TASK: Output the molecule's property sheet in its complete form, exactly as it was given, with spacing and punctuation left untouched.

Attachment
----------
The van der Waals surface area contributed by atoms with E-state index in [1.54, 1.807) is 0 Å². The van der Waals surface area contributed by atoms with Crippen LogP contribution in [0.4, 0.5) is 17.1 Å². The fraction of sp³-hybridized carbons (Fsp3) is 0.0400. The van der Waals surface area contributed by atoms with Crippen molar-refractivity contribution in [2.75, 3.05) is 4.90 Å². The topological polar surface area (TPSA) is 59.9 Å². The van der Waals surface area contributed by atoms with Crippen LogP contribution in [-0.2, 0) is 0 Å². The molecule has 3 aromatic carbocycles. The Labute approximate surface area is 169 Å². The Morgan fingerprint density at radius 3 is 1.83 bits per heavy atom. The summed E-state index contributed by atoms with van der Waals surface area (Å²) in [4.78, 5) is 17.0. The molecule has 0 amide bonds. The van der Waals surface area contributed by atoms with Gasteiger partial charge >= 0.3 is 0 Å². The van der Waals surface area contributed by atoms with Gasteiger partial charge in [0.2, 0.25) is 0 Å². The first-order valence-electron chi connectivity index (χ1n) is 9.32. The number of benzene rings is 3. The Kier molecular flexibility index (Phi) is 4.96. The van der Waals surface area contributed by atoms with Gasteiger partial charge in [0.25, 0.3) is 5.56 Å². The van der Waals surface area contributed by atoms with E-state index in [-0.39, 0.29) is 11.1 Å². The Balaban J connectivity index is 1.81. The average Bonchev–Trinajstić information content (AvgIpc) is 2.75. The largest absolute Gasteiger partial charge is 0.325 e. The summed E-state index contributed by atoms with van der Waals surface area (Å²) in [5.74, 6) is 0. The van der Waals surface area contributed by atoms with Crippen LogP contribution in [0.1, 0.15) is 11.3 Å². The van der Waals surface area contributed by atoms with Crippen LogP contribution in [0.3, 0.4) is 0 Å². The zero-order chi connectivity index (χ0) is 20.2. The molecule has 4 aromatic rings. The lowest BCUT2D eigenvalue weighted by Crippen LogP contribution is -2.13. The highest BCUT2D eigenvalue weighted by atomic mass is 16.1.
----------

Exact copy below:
The van der Waals surface area contributed by atoms with E-state index in [1.54, 1.807) is 0 Å². The van der Waals surface area contributed by atoms with Crippen LogP contribution in [0.4, 0.5) is 17.1 Å². The fraction of sp³-hybridized carbons (Fsp3) is 0.0400. The van der Waals surface area contributed by atoms with Crippen molar-refractivity contribution in [2.75, 3.05) is 4.90 Å². The topological polar surface area (TPSA) is 59.9 Å². The van der Waals surface area contributed by atoms with Crippen LogP contribution in [-0.2, 0) is 0 Å². The molecule has 3 aromatic carbocycles. The Labute approximate surface area is 169 Å². The Morgan fingerprint density at radius 3 is 1.83 bits per heavy atom. The summed E-state index contributed by atoms with van der Waals surface area (Å²) in [4.78, 5) is 17.0. The molecule has 0 amide bonds. The van der Waals surface area contributed by atoms with Gasteiger partial charge >= 0.3 is 0 Å². The van der Waals surface area contributed by atoms with Gasteiger partial charge in [0.2, 0.25) is 0 Å². The first-order valence-electron chi connectivity index (χ1n) is 9.32. The number of benzene rings is 3. The Kier molecular flexibility index (Phi) is 4.96. The van der Waals surface area contributed by atoms with Gasteiger partial charge in [0.25, 0.3) is 5.56 Å². The van der Waals surface area contributed by atoms with E-state index in [-0.39, 0.29) is 11.1 Å². The Balaban J connectivity index is 1.81. The average Bonchev–Trinajstić information content (AvgIpc) is 2.75. The largest absolute Gasteiger partial charge is 0.325 e. The summed E-state index contributed by atoms with van der Waals surface area (Å²) in [5.74, 6) is 0. The van der Waals surface area contributed by atoms with Crippen LogP contribution in [0.1, 0.15) is 11.3 Å². The van der Waals surface area contributed by atoms with Crippen LogP contribution in [0.3, 0.4) is 0 Å². The zero-order chi connectivity index (χ0) is 20.2. The molecule has 4 aromatic rings. The lowest BCUT2D eigenvalue weighted by Crippen LogP contribution is -2.13. The highest BCUT2D eigenvalue weighted by atomic mass is 16.1.